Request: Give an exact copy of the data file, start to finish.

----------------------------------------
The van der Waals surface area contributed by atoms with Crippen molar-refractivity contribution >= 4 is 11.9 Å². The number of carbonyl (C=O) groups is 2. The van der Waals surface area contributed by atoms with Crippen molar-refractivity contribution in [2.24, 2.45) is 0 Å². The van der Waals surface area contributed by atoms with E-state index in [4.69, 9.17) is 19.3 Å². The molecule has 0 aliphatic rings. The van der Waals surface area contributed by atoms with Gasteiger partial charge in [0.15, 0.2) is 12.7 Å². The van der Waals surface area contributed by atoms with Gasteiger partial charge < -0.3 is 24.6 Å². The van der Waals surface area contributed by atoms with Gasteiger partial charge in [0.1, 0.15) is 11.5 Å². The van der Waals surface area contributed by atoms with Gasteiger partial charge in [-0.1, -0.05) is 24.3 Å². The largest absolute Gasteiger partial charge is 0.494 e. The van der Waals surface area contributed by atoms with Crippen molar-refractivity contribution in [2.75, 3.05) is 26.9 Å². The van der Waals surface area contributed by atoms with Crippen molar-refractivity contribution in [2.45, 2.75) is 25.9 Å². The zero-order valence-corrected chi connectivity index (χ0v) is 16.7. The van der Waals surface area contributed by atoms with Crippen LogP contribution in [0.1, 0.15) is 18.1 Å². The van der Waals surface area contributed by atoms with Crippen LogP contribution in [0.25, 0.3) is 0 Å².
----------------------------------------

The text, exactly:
The van der Waals surface area contributed by atoms with Crippen molar-refractivity contribution >= 4 is 11.9 Å². The number of carbonyl (C=O) groups is 2. The van der Waals surface area contributed by atoms with Crippen molar-refractivity contribution in [2.24, 2.45) is 0 Å². The van der Waals surface area contributed by atoms with E-state index in [4.69, 9.17) is 19.3 Å². The molecule has 0 aliphatic rings. The van der Waals surface area contributed by atoms with Gasteiger partial charge in [0.15, 0.2) is 12.7 Å². The van der Waals surface area contributed by atoms with Gasteiger partial charge < -0.3 is 24.6 Å². The van der Waals surface area contributed by atoms with Gasteiger partial charge in [0.1, 0.15) is 11.5 Å². The van der Waals surface area contributed by atoms with Gasteiger partial charge in [-0.1, -0.05) is 24.3 Å². The largest absolute Gasteiger partial charge is 0.494 e. The van der Waals surface area contributed by atoms with Crippen molar-refractivity contribution in [2.75, 3.05) is 26.9 Å². The van der Waals surface area contributed by atoms with Crippen molar-refractivity contribution in [2.45, 2.75) is 25.9 Å². The zero-order valence-corrected chi connectivity index (χ0v) is 16.7. The van der Waals surface area contributed by atoms with Crippen LogP contribution in [0.1, 0.15) is 18.1 Å². The van der Waals surface area contributed by atoms with Crippen LogP contribution in [0.25, 0.3) is 0 Å².